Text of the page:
Whitehead vs Heidegger (2): History of Philosophy

Note: I am using the list of 6 points of difference between Whitehead and Heidegger that Shaviro gives at the beginning of his WITHOUT CRITERIA to articulate why I am disappointed with ALL THINGS SHINING, despite its many congenial ideas. At first sight ATS is a pluralist work expounding the existence of a plurality of incommensurable understandings of being and the consequent absence of universal transhistorical norms of action (or even of perception). This first aspect (a non-foundationalist, anti-essentialist, anti-monist vision of the history of the West) is undermined by a series of orientations that either weaken or contradict this pluralist vision.

2)History of Philosophy: Pinning-down vs Twisting

For Shaviro Heidegger has a unilateral vision of the history of philosophy, trying to show « where it closed down the possibilities it should have opened up ». Whitehead, on the other hand, appreciates the complexity of the past, its multivalence, and can find pluralist gestures even in Plato and Descartes. Different understandings of being ( or « images of thought », as Deleuze calls them) coexist in the same thinker and in the same epoch. Heidegger is structuralist: he tries to pin down the structures that scand the history of philosophy (and,more generally, the history of our understandings of being). Hence the appeals by Dreyfus and Kelly to Thomas Kuhn and his notions of paradigm and gestalt-switch. Whitehead is poststructuralist: he tries to follow the multiple twists and turns that traverse the history of philosophy and that render the grand incommensurabilities permeable. On this reading Whitehead is closer to Deleuze and to Feyerabend than to Bourdieu and Kuhn.

ATS is ambiguous about this divide. In broad outline it is a « structuralist » treatise establishing the existence of successive incommensurable understandings of being, and overcoding that succession with a grand story of decline towards nihilism (such a grand story is one way of recommensurating the incommensurable). Yet, another theme of the book is the existence of « marginal practices », survivances in one understanding of being of practices that embody aspects of other older understandings and that can serve not just as relics of the old but as points of resistance to the dominant understanding and as seeds of renewal. This is the poststructuralist thread of ATS, and it is this which gives a transformative sense to the otherwise nostalgic and reactive notion of « luring back ». Creative retrieval (or transformative « luring back ») does not aim at edifying a new macro-understanding of being to supplant our currently hegemonic technological understanding and expel all other practices to the margins. « Luring back the gods » may well be too evocative of some Greek macro-structure, and Dreyfus and Kelly replace it sometimes with the more molecular slogan « luring back the shining things ».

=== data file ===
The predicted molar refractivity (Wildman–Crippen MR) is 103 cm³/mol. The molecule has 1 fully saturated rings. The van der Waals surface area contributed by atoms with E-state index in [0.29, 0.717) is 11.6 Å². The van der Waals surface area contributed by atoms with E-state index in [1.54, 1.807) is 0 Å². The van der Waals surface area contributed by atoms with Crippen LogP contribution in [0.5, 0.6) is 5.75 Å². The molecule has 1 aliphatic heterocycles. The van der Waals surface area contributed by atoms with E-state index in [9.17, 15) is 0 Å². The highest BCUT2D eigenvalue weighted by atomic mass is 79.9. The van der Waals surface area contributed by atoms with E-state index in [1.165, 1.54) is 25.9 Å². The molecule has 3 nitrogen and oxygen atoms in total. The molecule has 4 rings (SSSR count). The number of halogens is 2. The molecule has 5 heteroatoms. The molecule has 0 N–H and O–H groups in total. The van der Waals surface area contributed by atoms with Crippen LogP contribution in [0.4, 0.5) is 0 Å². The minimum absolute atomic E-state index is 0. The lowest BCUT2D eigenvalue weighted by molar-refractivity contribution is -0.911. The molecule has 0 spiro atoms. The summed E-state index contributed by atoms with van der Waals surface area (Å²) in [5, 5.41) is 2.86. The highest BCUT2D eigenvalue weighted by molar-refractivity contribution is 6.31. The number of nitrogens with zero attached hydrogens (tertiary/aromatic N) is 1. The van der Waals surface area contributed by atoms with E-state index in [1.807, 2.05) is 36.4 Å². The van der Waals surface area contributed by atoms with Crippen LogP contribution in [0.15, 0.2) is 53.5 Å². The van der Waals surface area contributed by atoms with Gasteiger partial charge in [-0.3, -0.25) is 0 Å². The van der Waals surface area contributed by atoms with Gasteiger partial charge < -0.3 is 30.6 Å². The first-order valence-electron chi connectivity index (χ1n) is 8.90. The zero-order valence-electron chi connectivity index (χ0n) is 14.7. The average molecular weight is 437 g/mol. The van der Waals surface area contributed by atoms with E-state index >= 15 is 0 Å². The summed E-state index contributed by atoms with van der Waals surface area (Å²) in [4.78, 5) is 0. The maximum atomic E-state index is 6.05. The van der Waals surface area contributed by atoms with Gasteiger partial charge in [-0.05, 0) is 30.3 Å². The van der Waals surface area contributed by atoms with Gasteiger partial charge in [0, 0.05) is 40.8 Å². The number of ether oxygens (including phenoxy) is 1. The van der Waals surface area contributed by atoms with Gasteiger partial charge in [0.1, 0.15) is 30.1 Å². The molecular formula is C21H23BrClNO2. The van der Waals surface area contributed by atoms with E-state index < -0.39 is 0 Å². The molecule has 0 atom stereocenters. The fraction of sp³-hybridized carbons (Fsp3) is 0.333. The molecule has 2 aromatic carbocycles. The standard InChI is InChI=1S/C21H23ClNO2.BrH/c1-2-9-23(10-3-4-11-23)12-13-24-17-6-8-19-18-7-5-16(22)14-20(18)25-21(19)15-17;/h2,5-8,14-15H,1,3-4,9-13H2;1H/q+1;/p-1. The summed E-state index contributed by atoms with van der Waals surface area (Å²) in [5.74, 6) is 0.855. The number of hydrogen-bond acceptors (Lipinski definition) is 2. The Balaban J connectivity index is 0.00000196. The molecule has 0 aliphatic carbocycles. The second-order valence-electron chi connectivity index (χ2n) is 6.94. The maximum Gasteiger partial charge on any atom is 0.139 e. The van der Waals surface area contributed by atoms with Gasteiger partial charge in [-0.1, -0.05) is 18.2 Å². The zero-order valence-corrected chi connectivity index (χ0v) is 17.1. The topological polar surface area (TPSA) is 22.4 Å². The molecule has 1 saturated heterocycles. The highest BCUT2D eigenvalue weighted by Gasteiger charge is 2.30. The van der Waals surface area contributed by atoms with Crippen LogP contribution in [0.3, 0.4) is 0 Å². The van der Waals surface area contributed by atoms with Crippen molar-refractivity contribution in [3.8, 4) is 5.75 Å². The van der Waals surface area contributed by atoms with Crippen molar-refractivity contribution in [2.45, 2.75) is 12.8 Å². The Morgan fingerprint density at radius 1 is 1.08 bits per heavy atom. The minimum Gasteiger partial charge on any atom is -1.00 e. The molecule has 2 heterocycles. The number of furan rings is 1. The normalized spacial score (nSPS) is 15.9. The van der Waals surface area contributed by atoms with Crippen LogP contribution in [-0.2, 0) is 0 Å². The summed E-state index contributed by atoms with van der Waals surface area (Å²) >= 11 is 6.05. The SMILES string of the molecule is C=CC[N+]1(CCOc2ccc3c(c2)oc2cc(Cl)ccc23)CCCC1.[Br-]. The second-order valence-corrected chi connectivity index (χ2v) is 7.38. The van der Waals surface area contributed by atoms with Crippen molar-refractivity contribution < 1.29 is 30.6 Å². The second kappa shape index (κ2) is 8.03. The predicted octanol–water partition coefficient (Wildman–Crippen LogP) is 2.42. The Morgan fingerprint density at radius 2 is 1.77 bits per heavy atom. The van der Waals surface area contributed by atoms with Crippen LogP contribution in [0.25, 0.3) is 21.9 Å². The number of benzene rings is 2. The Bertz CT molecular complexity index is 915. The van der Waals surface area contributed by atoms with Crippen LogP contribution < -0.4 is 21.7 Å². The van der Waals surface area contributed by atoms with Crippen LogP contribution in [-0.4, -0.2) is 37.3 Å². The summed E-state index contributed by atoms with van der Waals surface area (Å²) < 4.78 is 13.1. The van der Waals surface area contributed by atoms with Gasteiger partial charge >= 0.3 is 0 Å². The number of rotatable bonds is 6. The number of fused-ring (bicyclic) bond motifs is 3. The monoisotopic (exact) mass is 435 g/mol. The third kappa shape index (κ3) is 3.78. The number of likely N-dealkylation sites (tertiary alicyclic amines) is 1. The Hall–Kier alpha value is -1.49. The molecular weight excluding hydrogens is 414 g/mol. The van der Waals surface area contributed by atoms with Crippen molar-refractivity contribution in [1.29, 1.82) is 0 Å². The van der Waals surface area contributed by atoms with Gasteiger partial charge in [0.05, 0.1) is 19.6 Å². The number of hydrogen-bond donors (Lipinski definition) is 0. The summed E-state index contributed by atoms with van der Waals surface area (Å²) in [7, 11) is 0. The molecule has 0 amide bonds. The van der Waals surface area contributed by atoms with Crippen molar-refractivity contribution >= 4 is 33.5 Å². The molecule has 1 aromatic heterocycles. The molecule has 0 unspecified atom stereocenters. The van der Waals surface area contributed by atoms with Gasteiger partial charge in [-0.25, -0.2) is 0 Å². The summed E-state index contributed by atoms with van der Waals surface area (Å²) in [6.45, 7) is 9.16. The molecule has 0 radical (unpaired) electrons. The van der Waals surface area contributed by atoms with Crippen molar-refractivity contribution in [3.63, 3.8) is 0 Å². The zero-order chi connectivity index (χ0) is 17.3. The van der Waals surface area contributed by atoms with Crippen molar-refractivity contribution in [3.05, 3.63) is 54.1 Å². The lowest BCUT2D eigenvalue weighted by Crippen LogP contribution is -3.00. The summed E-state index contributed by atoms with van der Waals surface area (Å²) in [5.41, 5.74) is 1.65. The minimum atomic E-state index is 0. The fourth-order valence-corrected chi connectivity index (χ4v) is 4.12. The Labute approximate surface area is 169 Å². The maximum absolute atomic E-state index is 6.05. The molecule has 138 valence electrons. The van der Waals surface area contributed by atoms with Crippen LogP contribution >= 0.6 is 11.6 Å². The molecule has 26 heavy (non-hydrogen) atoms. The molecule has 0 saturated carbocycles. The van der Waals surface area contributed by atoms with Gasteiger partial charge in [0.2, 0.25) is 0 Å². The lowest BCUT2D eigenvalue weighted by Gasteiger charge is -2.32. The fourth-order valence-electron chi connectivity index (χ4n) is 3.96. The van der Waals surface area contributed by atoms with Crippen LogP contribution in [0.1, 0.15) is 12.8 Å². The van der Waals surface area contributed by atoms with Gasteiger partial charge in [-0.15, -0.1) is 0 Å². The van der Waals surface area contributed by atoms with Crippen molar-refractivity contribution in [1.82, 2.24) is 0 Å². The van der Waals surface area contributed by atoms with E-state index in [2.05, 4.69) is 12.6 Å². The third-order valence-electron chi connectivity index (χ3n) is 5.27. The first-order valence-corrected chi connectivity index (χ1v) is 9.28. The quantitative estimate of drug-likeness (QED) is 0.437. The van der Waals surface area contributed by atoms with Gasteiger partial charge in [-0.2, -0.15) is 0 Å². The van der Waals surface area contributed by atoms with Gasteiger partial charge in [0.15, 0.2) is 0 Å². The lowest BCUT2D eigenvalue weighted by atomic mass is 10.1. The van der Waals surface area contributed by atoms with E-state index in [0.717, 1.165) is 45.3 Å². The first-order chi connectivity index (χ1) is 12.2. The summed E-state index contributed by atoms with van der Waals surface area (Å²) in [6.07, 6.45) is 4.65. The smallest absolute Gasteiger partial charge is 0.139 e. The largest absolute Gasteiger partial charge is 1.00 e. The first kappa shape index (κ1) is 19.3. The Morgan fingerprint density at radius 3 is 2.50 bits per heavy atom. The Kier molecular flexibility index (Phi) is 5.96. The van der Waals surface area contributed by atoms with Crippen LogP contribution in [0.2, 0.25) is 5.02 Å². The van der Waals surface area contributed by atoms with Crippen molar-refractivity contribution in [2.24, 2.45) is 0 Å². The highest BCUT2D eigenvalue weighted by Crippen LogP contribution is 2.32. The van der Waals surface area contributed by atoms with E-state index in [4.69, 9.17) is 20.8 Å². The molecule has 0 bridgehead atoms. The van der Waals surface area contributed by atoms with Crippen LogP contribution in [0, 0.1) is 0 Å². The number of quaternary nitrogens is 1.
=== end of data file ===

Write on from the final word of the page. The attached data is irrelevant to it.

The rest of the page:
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7 commentaires pour Whitehead vs Heidegger (2): History of Philosophy

  1. dmf dit :

    human subjects undergo tears in the fabric of their lives, tears that, in
    principle, allow not simply for new choices of objects of desire, but rather
    for the radical restructuring of the coordinates of desire, for genuine changes
    of direction in life. Ethical consistency will mean something like the creation
    of new fabric out of a tear. (Santner, Neighbors)

    Aimé par 1 personne

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